Containment was the foreign policy of the United States from the late 1940s through most of the 1950s. It was an attempt to halt what US policymakes viewed as Soviet expansionism, especially in Europe, in the wake of World War II. The term was first used in 1947 by George Kennan in a famous anonymous article (known as the "X Article" but actually entitled "The Sources of Soviet Conduct") in the journal Foreign Affairs. It was a continuation of a number of ideas he had first advanced in a "Long Telegram" to the U.S. State Department from his diplomatic post in Moscow in 1946. This telegram argued that the Soviets had designs on all of Eastern Europe, but would yield in the face of firm resistance.
In the "X Article" he thus advocated a "patient but firm and vigilant containment of Russian expansive tendencies." The United States must, he argued, counter "Soviet pressure against the free institutions of the Western world" through the "adroit and vigilant application of counter-force at a series of constantly shifting geographical and political points, corresponding to the shifts and maneuvers of Soviet policy." Kennan thought this policy would generate failures for the Soviet Union that might weaken the entire edifice upon which Soviet power was based, the inevitabilty of world communist domination.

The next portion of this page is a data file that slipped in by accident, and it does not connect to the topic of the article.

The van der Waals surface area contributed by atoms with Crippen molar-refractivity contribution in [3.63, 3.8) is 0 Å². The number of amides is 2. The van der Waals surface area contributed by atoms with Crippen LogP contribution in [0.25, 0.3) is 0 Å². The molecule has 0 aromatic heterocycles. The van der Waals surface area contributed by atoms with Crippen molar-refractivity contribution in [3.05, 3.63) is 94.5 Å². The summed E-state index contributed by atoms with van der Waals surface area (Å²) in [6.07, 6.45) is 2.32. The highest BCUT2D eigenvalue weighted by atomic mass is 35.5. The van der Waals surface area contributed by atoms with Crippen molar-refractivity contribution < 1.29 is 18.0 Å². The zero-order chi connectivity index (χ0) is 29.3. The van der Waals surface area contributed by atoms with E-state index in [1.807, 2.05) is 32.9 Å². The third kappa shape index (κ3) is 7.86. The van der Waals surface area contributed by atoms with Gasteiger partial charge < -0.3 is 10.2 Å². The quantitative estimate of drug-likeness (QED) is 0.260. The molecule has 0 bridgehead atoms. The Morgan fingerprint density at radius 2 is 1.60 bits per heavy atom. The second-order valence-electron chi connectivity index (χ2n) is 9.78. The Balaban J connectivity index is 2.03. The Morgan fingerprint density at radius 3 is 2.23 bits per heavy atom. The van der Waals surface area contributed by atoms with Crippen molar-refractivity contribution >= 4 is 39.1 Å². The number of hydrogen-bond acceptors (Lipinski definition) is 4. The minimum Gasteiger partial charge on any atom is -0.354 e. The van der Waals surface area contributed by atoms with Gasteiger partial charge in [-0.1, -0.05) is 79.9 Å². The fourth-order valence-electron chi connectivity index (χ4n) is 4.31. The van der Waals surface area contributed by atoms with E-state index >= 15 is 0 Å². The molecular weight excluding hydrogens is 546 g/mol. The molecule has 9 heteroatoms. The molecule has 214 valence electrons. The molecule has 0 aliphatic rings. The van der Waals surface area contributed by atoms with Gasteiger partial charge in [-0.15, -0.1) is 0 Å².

The policy was put into practice by President Harry Truman, who, in pursuance of the so-called "Truman Doctrine," sent millions in aid to both Greece and Turkey, which were in the midst of civil strife and facing communist takeover. US intervention in Korea was also an example of containment. While the policy came under criticism in the early fifties, it would remain influential in the thinking of many policy-makers throughout the Cold War.